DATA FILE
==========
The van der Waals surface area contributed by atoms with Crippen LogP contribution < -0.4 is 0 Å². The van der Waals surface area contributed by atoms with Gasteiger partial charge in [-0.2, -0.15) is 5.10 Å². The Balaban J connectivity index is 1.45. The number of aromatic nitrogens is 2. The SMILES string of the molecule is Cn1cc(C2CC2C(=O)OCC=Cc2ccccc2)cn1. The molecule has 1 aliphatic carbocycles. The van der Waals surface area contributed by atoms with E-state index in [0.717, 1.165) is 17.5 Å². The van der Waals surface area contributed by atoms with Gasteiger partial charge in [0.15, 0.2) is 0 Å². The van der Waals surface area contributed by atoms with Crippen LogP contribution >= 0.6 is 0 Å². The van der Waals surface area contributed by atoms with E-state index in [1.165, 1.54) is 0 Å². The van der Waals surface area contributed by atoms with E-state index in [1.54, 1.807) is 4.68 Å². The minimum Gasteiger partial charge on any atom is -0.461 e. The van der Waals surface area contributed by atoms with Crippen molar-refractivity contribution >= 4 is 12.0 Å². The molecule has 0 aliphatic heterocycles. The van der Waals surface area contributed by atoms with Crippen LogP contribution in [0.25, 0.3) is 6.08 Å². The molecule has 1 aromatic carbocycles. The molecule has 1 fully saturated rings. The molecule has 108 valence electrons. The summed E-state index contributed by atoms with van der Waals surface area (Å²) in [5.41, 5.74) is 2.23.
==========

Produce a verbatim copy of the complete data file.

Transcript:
The van der Waals surface area contributed by atoms with Crippen LogP contribution < -0.4 is 0 Å². The van der Waals surface area contributed by atoms with Gasteiger partial charge in [-0.2, -0.15) is 5.10 Å². The Balaban J connectivity index is 1.45. The number of aromatic nitrogens is 2. The SMILES string of the molecule is Cn1cc(C2CC2C(=O)OCC=Cc2ccccc2)cn1. The molecule has 1 aliphatic carbocycles. The van der Waals surface area contributed by atoms with E-state index in [0.717, 1.165) is 17.5 Å². The van der Waals surface area contributed by atoms with Gasteiger partial charge in [0.15, 0.2) is 0 Å². The van der Waals surface area contributed by atoms with Crippen LogP contribution >= 0.6 is 0 Å². The van der Waals surface area contributed by atoms with E-state index in [1.165, 1.54) is 0 Å². The van der Waals surface area contributed by atoms with E-state index in [1.54, 1.807) is 4.68 Å². The minimum Gasteiger partial charge on any atom is -0.461 e. The van der Waals surface area contributed by atoms with Crippen molar-refractivity contribution >= 4 is 12.0 Å². The molecule has 0 aliphatic heterocycles. The van der Waals surface area contributed by atoms with Crippen LogP contribution in [0.25, 0.3) is 6.08 Å². The molecule has 1 aromatic carbocycles. The molecule has 1 fully saturated rings. The molecule has 108 valence electrons. The summed E-state index contributed by atoms with van der Waals surface area (Å²) in [5.41, 5.74) is 2.23.